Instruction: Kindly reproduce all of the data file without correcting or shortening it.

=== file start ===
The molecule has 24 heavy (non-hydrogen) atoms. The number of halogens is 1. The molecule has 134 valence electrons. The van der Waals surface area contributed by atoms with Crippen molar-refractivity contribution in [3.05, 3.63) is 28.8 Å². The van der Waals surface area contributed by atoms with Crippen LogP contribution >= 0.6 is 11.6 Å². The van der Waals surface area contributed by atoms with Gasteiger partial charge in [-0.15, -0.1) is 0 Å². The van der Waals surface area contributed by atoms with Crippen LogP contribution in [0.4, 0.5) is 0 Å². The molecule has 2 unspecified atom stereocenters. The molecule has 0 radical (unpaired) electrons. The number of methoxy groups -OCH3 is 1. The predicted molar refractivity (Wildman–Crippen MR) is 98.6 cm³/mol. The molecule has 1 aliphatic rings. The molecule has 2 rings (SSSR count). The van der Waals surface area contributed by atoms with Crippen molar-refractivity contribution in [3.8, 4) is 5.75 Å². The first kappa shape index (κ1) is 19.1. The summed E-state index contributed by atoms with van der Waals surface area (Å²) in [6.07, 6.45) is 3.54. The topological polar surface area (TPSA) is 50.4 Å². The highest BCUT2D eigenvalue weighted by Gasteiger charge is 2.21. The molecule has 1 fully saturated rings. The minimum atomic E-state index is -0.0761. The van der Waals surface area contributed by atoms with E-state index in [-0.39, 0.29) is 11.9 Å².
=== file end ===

The molecule has 24 heavy (non-hydrogen) atoms. The number of halogens is 1. The molecule has 134 valence electrons. The van der Waals surface area contributed by atoms with Crippen molar-refractivity contribution in [3.05, 3.63) is 28.8 Å². The van der Waals surface area contributed by atoms with Crippen LogP contribution >= 0.6 is 11.6 Å². The van der Waals surface area contributed by atoms with Gasteiger partial charge in [-0.15, -0.1) is 0 Å². The van der Waals surface area contributed by atoms with Crippen LogP contribution in [0.4, 0.5) is 0 Å². The molecule has 2 unspecified atom stereocenters. The molecule has 0 radical (unpaired) electrons. The number of methoxy groups -OCH3 is 1. The predicted molar refractivity (Wildman–Crippen MR) is 98.6 cm³/mol. The molecule has 1 aliphatic rings. The molecule has 2 rings (SSSR count). The van der Waals surface area contributed by atoms with Crippen molar-refractivity contribution in [3.8, 4) is 5.75 Å². The first kappa shape index (κ1) is 19.1. The summed E-state index contributed by atoms with van der Waals surface area (Å²) in [6.07, 6.45) is 3.54. The topological polar surface area (TPSA) is 50.4 Å². The highest BCUT2D eigenvalue weighted by Gasteiger charge is 2.21. The molecule has 1 fully saturated rings. The minimum atomic E-state index is -0.0761. The van der Waals surface area contributed by atoms with E-state index in [-0.39, 0.29) is 11.9 Å².